Huawei, ZTE Strike New Funding Deals
ZTE announced today it has signed a memorandum of understanding (MoU) with Sistema and China Development Bank that will see the trio cooperate on international expansion opportunities. (See ZTE, Sistema Team Up.)
ZTE's financing team has certainly been busy lately: It followed up that initial $15 billion arrangement with an additional $10 billion credit line from China Exim Bank. (See ZTE Bags Another $10B in Credit.)
And ZTE isn't the only Chinese vendor striking new financial relationships: Key local rival Huawei Technologies Co. Ltd. has further cemented its relationship with the increasingly influential Arab carrier Etisalat by providing the ambitious operator with an "optimal financing solution." (See Huawei to Finance Etisalat.)
Sistema of the down
ZTE's arrangement with Sistema and the China Development Bank will result in the new partners jointly identifying and pursuing "potential opportunities in relevant and targeted geographical areas." As part of the deal, the Chinese bank will provide long-term credit facilities to Sistema's subsidiaries, in addition to funding ZTE equipment and services deals.
While Sistema is involved in a number of industry sectors (oil, pharmaceuticals, travel, health care, retail, and more), it has a number of telecom-related subsidiaries, including Russian mobile operator Mobile TeleSystems OJSC (MTS) (NYSE: MBT) and Russian fixed-line carrier Comstar United Telesystems JSC (London: CMST).
Crucially, though, in terms of today's announcement, it is also the majority stakeholder in Sistema Shyam TeleServices Ltd. , an emerging CDMA operator in India that is still in the early stages of an extensive, and expensive, network and services rollout. (See Shyam Launches CDMA Service, Sistema Adds to Shyam Stake, and A Guide to India's Telecom Market.)
Sistema Shyam TeleServices, which is offering its services under the MTS India brand, is still in its first year of operations and building up its customer base: It ended April of this year with nearly 770,000 customers, a fraction of the total current market of more than 400 million, but announced in the past few days that it has reached the 1 million subscriber mark. (See India Tops 400M Mobile Subs.)
But it still has a long way to go in building out its planned national network, a mammoth project that Sistema believes will cost $5.5 billion in total. So far about $1.2 billion has been invested on the spectrum, network, IT, and outsourced customer services support, some of which has gone ZTE's way -- it was one of the three CDMA infrastructure vendors to land access and core network deals from the carrier last year. (See Sistema Shyam Awards Deals and Vendors Queue Up for Indian Deals .)
With the majority of India's vast land mass still to cover with its service, and with Sistema currently suffering financially from the weakness of the Russian rouble and a weak domestic market (it just reported a first-quarter loss of $396 million), the new financial arrangement is likely to shore up Sistema's expansion plans in India, which in turn should benefit ZTE as further network expansion purchase orders are signed.
The Chinese bank's financial backing should also spell good news for Sistema's telecom systems offshoot JSC Sitronics (London: SITR), a telecom hardware and software vendor and systems integrator. As you'd expect for a sister company, it's already supplying Sistema Shyam TeleServices with CRM and billing systems as part of a $64 million deal announced in April.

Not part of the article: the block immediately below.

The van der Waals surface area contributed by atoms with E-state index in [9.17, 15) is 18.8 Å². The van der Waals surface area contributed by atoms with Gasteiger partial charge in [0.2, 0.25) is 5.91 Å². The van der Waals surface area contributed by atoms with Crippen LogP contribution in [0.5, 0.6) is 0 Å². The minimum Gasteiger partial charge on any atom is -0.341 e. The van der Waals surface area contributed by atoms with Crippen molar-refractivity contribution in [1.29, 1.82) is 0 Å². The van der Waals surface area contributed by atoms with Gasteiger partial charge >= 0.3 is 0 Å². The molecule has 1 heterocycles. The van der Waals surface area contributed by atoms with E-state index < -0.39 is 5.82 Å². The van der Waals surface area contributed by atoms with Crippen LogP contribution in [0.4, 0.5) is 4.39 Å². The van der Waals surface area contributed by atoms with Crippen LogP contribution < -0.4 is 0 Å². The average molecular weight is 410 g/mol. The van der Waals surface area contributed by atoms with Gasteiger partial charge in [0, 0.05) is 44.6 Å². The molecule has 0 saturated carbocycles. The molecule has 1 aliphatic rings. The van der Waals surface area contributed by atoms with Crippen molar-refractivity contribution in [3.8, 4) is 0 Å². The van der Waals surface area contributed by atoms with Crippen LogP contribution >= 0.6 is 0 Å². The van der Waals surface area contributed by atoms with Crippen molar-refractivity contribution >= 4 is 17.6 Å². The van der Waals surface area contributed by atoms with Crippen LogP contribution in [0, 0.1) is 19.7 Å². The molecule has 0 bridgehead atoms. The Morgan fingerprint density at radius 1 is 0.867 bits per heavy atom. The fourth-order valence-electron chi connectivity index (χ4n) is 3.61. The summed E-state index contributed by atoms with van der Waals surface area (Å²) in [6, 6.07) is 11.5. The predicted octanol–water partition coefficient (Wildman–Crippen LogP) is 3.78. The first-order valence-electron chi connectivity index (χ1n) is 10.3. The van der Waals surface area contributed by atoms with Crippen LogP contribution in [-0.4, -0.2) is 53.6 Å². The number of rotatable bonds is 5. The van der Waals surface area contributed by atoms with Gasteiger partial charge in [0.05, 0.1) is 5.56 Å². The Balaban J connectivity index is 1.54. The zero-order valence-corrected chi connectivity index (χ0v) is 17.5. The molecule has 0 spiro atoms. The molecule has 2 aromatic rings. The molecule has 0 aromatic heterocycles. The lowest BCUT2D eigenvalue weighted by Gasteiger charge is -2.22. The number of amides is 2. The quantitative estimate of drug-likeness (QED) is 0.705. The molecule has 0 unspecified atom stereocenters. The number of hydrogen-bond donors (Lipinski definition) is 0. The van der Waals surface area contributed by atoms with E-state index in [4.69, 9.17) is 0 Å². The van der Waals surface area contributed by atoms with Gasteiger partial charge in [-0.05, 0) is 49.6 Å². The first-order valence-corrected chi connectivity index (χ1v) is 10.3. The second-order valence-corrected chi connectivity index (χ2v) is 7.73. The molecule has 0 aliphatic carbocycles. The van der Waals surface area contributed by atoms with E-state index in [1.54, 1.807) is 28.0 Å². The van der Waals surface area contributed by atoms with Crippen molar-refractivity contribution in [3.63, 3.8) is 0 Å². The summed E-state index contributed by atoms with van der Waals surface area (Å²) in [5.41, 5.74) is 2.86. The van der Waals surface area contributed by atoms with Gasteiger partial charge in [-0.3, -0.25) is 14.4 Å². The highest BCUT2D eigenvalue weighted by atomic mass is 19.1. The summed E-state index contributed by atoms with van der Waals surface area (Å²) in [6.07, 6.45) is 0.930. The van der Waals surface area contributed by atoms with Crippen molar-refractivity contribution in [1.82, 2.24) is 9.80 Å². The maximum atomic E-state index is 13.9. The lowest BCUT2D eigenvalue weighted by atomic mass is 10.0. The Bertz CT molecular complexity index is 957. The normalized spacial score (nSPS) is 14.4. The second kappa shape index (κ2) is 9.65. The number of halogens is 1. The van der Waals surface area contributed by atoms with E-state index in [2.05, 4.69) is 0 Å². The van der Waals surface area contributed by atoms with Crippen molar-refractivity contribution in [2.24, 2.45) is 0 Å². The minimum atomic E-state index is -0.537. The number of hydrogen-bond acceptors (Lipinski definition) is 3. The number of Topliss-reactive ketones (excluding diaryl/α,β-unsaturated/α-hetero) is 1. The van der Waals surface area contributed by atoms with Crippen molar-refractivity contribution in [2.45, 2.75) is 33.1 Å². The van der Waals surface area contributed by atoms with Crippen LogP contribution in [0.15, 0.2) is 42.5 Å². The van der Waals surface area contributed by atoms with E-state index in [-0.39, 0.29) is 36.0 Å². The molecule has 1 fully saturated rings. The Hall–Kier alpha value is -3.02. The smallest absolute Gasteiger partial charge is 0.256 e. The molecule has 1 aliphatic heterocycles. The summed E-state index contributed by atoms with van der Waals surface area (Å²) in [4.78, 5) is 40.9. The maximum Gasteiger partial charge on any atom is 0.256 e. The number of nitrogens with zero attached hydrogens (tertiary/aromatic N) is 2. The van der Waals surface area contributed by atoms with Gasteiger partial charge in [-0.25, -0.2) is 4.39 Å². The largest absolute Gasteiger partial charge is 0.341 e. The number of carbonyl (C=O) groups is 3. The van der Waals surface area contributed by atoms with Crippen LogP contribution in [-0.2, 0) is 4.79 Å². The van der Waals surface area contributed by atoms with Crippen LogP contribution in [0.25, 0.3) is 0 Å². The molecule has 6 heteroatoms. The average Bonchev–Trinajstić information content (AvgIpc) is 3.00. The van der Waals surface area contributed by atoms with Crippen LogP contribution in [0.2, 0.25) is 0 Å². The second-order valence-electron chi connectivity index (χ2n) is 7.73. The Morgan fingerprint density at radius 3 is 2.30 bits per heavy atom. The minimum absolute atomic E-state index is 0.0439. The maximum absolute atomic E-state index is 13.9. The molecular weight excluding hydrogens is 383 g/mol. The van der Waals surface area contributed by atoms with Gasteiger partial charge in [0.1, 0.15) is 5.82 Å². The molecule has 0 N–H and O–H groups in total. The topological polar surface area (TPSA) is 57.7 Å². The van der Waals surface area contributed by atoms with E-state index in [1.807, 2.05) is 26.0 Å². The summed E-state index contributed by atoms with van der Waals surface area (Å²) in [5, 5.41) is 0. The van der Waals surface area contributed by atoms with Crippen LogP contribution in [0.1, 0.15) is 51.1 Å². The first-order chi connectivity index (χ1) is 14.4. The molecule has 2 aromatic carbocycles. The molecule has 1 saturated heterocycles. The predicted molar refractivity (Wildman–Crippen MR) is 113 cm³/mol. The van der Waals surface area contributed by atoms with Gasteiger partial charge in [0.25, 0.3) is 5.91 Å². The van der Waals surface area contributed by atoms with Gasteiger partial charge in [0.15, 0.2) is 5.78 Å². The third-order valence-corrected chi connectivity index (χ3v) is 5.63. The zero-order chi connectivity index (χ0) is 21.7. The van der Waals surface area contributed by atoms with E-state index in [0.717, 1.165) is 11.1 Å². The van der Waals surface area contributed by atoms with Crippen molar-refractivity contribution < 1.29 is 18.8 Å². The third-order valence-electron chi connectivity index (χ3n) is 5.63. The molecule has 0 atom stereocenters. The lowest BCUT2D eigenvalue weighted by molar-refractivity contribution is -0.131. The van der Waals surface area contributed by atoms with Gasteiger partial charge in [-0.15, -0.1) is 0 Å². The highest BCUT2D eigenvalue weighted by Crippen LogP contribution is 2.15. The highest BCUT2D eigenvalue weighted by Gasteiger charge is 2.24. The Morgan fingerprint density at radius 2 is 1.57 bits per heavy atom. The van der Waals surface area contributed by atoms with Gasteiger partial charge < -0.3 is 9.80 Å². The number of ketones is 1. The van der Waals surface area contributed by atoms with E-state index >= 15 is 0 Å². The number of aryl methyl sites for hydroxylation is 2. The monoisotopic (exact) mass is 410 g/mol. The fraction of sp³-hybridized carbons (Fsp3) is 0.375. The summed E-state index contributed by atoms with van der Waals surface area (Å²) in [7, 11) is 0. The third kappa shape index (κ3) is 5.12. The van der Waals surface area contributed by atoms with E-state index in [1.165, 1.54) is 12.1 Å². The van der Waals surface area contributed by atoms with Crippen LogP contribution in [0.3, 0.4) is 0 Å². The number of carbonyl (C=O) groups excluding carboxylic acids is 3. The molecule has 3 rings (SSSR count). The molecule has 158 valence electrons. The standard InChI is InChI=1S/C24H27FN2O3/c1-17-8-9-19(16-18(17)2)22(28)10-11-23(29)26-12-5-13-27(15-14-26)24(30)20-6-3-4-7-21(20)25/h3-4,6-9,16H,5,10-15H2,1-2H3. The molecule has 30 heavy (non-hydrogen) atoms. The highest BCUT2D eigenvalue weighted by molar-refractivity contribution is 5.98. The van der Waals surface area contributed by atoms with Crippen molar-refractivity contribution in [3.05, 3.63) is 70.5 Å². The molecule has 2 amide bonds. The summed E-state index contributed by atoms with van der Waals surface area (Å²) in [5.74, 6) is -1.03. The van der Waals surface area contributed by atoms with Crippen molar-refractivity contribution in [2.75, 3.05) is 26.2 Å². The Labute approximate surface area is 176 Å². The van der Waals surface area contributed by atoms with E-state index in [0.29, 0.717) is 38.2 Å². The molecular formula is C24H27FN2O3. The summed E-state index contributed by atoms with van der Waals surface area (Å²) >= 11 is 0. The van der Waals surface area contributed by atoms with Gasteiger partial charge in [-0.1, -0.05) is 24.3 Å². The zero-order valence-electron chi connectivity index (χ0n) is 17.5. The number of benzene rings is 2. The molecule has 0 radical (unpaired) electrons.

In addition (and closing the tidy loop between the new partners), Intracom Holdings S.A. , which is part of Sitronics, recently landed a $85 million wireless transport equipment deal with Sistema Shyam TeleServices -- a deal that Intracom won in partnership with ZTE. How cozy! (See Intracom Wins in India.)
Huawei's Middle Eastern overtures
Meanwhile, ZTE rival Huawei has embedded itself deeper with influential United Arab Emirates operator Etisalat, which, like Sistema, is also a player in the Indian telecom services market: It holds a 45 percent stake in newcomer Swan Telecom (just renamed Etisalat DB Telecom India Pvt), which has yet to launch its services. (See Etisalat Buys Into India.)
Huawei and Etisalat have struck a "Global Framework Agreement (GFA) and Financing Memorandum of Understanding (MoU)" to support the carrier's ongoing international expansion. And it's already a significant international player, boasting operations in 17 markets in Asia/Pacific, the Middle East, and Africa, and more than 80 million customers. (See Etisalat Reports Q1.)
The new relationship goes further, though, as the two companies have established an Application Innovation Center (AIC) to develop "customized solutions and applications."
Etisalat is keen on applications-development relationships: In the past it has brokered relationships with BT Group plc (NYSE: BT; London: BTA) and Orange (NYSE: FTE), while it is also a stakeholder in SoftAtHome, a joint venture that is developing "software solutions for triple-play services in the Digital Home." (See Etisalat Buys Into SoftAtHome, Etisalat, FT Team Up, and BT, Etisalat Do R&D.)
Huawei and Etisalat have been working closely for some time: In addition to announcing a number of network equipment deals, in April 2008 they forged a "strategic agreement" that involved the Chinese vendor developing an "all-IP evolution strategy" for the carrier. (See Etisalat Turns to Huawei, Huawei Wins FTTH Deal, Huawei Bites at the IP Core, and Mobily Builds Huawei Core.)
— Ray Le Maistre, International News Editor, Light Reading